This isn't really a normal review, as
much of the class has already been documented in the
empennage section in the
builder's log, so you
can follow our day-to-day progress, and look at the rather ridiculously large
number of pictures.
A few background things, and then I'll start making editorial comments. The whole
week was a good, but exhausting, experience. By all means go, but don't expect a
vacation in the sense that you'll get to sleep a lot and not have to work. This
was more exhausting than my normal job. Given my job, this is actually saying
something fairly substantial. You'll be tired after standing a lot, make sure you
have a good pair of tennis shoes.
A week before I was going to go to this workshop, my work schedule took an
unanticipated turn, and I had to push the date back by two weeks. The Alexander
people let me do this without any trouble at all, which probably bodes well for
all you out there in readerland who are thinking about going but have unpredictable
schedules. Just don't change the schedule five or six times.
Things that were good:
- Good instruction - the main instructor for the class is Jacob
Biang, who has
been invovled in the construction of about 120 empennages
of various RVs - mostly 7s, 8s, and 9s.
Also as of now (June 04) they've done two RV-10 empennages. (These don't fit into
the normal week schedule, though.) Jacob has more experience building RV empennages
than anyone else you're likely to meet, and unless you're building a -3 or a -4, he's
built multiple versions of whatever airplane you're working on.
- Lots o' tools - the workshop has all sorts of tools, and
this presents a great opportunity to figure out what your favorite (for example)
hand squeezer is before you charge off and buy one. I bought the Avery Tools
RV toolkit before I went to this, and although I'm happy with this, I think if I had
spent a week
with both the Avery and Cleveland hand squeezers before I bought one, I probably would
have ended up with a different one. This is almost all personal preference - it's nice
to have extended periods of time to try a bunch of different tools if you're not sure
which one you want to buy.
- Hospitality - rather than rent a hotel room in Griffin, we stayed at the
Tech Center. This is really the best way to do this - you're right there, you save
on driving time, and there's a kitchen right there so you don't really have to go out
to eat if you don't want to. You can just walk into the kitchen and make a sandwich.
The folks at ATC were really terrific about making us feel welcome and even turned on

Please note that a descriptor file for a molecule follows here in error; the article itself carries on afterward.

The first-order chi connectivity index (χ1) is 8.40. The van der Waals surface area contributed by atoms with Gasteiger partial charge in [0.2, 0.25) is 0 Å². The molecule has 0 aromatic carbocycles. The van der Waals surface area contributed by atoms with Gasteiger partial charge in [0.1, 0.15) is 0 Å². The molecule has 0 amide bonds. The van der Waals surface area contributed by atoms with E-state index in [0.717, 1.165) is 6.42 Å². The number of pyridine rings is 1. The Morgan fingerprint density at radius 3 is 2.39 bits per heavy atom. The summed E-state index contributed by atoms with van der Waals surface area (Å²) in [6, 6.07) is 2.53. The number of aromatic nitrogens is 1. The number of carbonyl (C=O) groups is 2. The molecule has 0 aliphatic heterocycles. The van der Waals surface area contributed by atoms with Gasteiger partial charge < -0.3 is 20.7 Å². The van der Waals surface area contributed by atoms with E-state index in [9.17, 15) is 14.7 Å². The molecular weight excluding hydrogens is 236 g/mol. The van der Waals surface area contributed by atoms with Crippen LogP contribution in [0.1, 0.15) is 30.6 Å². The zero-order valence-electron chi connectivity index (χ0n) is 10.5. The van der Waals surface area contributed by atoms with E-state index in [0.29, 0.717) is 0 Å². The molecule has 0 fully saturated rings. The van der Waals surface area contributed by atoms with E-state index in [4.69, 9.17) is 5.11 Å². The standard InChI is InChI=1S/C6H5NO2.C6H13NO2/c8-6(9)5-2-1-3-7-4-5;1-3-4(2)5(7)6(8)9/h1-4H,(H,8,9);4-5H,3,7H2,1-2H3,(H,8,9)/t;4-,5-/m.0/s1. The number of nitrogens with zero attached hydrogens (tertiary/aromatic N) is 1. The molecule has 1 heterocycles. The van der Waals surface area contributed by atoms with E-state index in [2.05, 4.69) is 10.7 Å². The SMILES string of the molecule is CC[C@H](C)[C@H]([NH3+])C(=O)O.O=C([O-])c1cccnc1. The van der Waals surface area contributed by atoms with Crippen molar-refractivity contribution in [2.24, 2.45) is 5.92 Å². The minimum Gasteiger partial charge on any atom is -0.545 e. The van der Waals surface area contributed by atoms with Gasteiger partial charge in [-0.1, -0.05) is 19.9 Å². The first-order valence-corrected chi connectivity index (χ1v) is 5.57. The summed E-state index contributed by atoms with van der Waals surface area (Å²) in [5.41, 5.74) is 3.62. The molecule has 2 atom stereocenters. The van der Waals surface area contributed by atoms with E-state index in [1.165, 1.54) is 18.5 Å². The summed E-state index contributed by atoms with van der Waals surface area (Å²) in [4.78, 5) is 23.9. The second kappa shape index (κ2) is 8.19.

the internet access in our room when we asked. They went out of their way to make
sure we had a great experience, and it was really appreciated.
Things that could have been better:
How you can prepare/what to expect:
- Bring another person - attending this workshop with my dad
made it an extremely different experience than what others have experienced while
this workshop. If you have an opportunity to bring someone else along, you'll probably
get done quicker, you'll both be less exhausted by the end of the week, and you have
another set of eyes and another brain to help remember what the instructor is telling
you. All of these are extremely nice to have. Besides, if you bring someone along,
you've got a default shop helper when you get back home.
- Attempt to go on a week when the class is not full -
this is less important than bringing another person, but it can make
a difference in how quickly you get done. It probably won't make a difference in how
much you're able to talk to the instructor or how much attention you'll get, however, if
there are four people in the class, you'll end up waiting to get tools and ask questions.
You'll still get done, it will just take the maximum amount of time, and will probably
take several late nights.
Conclusion: if you have not built a metal airplane before, and you do not have
a large amount of shop experience, this workshop will be extremely helpful.
Contact Information and Cost:
- While this class may not be necessary for all RV builders,
I think it was necessary for us.
Everyone that I have talked to that
has attended this program at Alexander has recommended it to other people. On
the other hand, most
people that have built an RV without going to a program like this have told me
that it's not really necessary. I extrapolate from these two facts that it's
necessary for those with less experience in the shop or who feel like they want
to be jumpstarted when they begin construction. If you have a large group of
RV builders in the area that are willing to help you get started, this program
is probably less necessary than it would be if you are on your
own. There are a large group of RV builders in the
area, though, and I still attended this program.
Update - 29 May -
I'm extremely pleased with the quality of workmanship that came out of
this workshop, and got confirmation of that from other RV builders, too.
Today, I brought a few of the completed empennage parts to a
TVRVBG meeting, and all the RV builders
there agreed that the workmanship on these parts was excellent.
- Web address:
- Location: Griffin-Spalding Airport (6A2), south of Atlanta, GA.
- Cost (at time of review): approximately $1700, add $200 for a second person to attend.
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